Would you like to knock out your debt? Are you ready to lower your debt load, or even become totally debt free? Read on for an explanation and example of the power behind the debt snowball.
Ways To Pay Off Debt
There are four main ways to pay off your debt. Let’s look at them real quick:
- Pay the minimum payments and wait for the term of the loan to end;
- Make additional payments, evenly across all debts;
- Make additional payments, focusing the extra payment on the highest interest rate;
- Or make additional payments, focusing on the lowest balance debt.
That fourth option is called the debt snowball.
How Does The Debt Snowball Work?
To use the debt snowball method:
- List all of your debts, the remaining balance, and the monthly payment
- Pay the minimum payment on all but the lowest balance debt
- When the smallest debt is paid off, add what you were paying to the minimum payment on the second lowest debt
- Continue down the list, always focusing on the lowest balance debt item
While Dave Ramsey didn’t invent the debt snowball, he certainly made it popular through Financial Peace University and talking to his millions of radio show listeners.
Isn’t a Debt Avalanche Better?
The debt snowball focuses on the smallest balance first, regardless of the interest rate. The debt avalanche method focuses on the highest interest rate debt first, regardless of the balance.
From a purely dollars-and-sense view, the debt avalanche method makes sense. It can save money by lowering the total amount of interest paid over the life of the loans.
But as my buddy Tim says,
“personal finance is more personal than it is finance.”
A plan that you will execute is infinitely better than a plan that doesn’t get followed.
Let’s Check The Math (And Show Charts)
I like charts. You like charts too, right?
Let’s look at a case study now to see how a few different debt payoff methods work out over time.
Here are the details of the debt used in the sample payoff schedules below:
- Credit Card: Balance $16,o00; Interest Rate 24%; Payment $325/month
- Student Loan 1: Balance $30,000; Interest Rate 5%; Payment $150/month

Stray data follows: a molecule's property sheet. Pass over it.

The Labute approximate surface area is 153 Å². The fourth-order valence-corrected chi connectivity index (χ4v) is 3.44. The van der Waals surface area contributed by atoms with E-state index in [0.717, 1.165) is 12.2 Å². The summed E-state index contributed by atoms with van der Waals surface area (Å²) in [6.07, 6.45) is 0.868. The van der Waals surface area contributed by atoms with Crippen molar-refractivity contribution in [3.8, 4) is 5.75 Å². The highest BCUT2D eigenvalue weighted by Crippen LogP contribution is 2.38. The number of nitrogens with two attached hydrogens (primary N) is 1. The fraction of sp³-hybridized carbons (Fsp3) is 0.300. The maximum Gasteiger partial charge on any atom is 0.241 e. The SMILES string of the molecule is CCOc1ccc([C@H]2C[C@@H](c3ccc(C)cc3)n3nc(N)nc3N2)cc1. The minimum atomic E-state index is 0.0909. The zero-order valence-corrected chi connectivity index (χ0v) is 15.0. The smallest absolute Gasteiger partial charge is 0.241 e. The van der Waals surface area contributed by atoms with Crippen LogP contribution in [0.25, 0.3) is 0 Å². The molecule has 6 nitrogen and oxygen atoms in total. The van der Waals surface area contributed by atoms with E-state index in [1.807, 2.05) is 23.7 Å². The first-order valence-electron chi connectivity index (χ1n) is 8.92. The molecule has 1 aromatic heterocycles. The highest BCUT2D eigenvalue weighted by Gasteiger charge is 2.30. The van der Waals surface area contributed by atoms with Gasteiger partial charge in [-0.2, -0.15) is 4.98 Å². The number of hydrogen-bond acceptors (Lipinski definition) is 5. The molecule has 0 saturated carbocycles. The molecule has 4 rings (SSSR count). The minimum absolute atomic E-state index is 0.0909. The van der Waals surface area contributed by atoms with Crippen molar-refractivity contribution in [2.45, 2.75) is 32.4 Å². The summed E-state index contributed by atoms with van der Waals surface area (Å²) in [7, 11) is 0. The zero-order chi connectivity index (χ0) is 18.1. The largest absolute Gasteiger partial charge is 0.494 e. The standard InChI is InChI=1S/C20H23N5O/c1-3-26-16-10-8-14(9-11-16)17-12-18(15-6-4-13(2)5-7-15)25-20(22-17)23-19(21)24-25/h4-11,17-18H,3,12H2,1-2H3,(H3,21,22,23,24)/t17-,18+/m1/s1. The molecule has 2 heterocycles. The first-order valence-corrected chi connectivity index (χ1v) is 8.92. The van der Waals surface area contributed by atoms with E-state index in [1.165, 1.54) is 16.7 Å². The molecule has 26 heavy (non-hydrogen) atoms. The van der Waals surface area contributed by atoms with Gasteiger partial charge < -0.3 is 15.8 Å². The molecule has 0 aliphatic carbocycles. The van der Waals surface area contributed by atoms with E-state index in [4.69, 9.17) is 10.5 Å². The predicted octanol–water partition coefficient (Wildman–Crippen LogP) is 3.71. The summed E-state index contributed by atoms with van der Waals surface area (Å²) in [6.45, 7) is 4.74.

- Student Loan 2: Balance $23,000; Interest Rate 4%; Payment $125/month
- Car Loan 1: Balance $15,000; Interest Rate 3%; Payment $300/month
- Car Loan 2: Balance $5,000; Interest Rate 6%; Payment $250/month
When You Pay Just The Minimum Payments
Making the minimum payments as noted above will have this sample debt load paid off in about 34 years. Over that period of time you’ll wind up paying over $130k in interest payments!
That’s an image from the debt management module used for my financial planning clients. This shows the balance of the debt total over time as it gets paid down.
When You Have An Extra $250 To Pay Down Debt
Let’s now consider if you have an extra $250 per month you could put toward debt payments. The easiest way to allocate this money would be to split it across the debts. Five debt payments, so we’ll allocate $50 to each.
How does that look?
Wow. Big difference huh? Just paying an additional $250 per month in this case would make you debt free 15 years sooner! And it would save more than $30,000 of interest payments!
Well, that’s pretty powerful. If you thought that paying a few hundred extra each month on your debt was a waste of time, I hope you’re rethinking that now.
It can make a HUGE difference.
What If You Debt Avalanche With The Extra Amount?
OK. Now consider if you are purposeful in how you allocate that extra $250/month. This time we’ll consider a debt avalanche, which would be focusing on the debt with the highest interest rate first.
It’s getting REALLY exciting now!
Just by reallocating the payments you will save another $20k worth of interest payments.
You also cut another 13 years off the time it takes to be 100% debt-free!
How Does The Debt Snowball Stack Up?
I already warned you that from a pure numbers perspective the avalanche saves more than the debt snowball. How much though? Just in case you’re thinking “well, I’m smarter than average so I can stick with a debt avalanche”, here’s more to think about.
Maybe you can.
But is it worth it?
Here is how the debt pay off looks when using the debt snowball method and that same extra $250/month.
While still an impressive savings, the debt snowball in this example takes an additional three months to complete, and costs several thousand dollars in interest payments.
Forget that! Go with the option that saves the most money, right!?!
If it were about paying the least amount of interest possible, people wouldn’t be in debt in the first place. They’d pay cash and avoid any interest payments.
It isn’t just about the finance – it’s personal. It’s mental and emotional. Dave Ramsey says “its the guy in the mirror” that messes him up.
Studies show that using this debt snowball method – even though not the best “math-wise” – is your best chance of getting out of debt.
What’s Your Debt Pay Off Plan?
Are you currently paying off your debt? If so, what method have you been using? Has it been working well for you? Will you consider changing methods after reading this post?
If you would like to work with a financial coach to build a custom financial plan to achieve your goals, just reach out. It doesn’t cost anything to set up an initial phone call to discuss your needs and see how a workable financial plan might help you live the life of your dreams.
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